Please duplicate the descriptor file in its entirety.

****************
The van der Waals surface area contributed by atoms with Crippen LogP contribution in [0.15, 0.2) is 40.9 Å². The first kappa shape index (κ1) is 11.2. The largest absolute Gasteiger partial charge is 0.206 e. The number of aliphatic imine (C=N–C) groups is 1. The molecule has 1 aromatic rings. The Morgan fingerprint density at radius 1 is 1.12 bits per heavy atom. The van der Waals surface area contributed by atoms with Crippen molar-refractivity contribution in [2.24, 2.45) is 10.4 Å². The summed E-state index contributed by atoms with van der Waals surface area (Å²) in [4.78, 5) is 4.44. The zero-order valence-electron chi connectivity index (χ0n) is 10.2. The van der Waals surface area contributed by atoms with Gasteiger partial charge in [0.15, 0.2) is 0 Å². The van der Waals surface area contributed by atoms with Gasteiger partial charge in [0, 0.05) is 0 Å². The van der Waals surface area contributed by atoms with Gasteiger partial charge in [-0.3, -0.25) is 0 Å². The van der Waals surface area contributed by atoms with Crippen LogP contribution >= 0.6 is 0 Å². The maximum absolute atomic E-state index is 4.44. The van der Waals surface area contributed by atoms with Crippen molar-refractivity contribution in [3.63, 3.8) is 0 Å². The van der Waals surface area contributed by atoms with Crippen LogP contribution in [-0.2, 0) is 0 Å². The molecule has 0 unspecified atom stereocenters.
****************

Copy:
The van der Waals surface area contributed by atoms with Crippen LogP contribution in [0.15, 0.2) is 40.9 Å². The first kappa shape index (κ1) is 11.2. The largest absolute Gasteiger partial charge is 0.206 e. The number of aliphatic imine (C=N–C) groups is 1. The molecule has 1 aromatic rings. The Morgan fingerprint density at radius 1 is 1.12 bits per heavy atom. The van der Waals surface area contributed by atoms with Crippen molar-refractivity contribution in [2.24, 2.45) is 10.4 Å². The summed E-state index contributed by atoms with van der Waals surface area (Å²) in [4.78, 5) is 4.44. The zero-order valence-electron chi connectivity index (χ0n) is 10.2. The van der Waals surface area contributed by atoms with Gasteiger partial charge in [0.15, 0.2) is 0 Å². The van der Waals surface area contributed by atoms with Gasteiger partial charge in [0, 0.05) is 0 Å². The van der Waals surface area contributed by atoms with Gasteiger partial charge in [-0.3, -0.25) is 0 Å². The van der Waals surface area contributed by atoms with Crippen LogP contribution >= 0.6 is 0 Å². The maximum absolute atomic E-state index is 4.44. The van der Waals surface area contributed by atoms with Crippen molar-refractivity contribution in [3.63, 3.8) is 0 Å². The van der Waals surface area contributed by atoms with Crippen LogP contribution in [-0.2, 0) is 0 Å². The molecule has 0 unspecified atom stereocenters.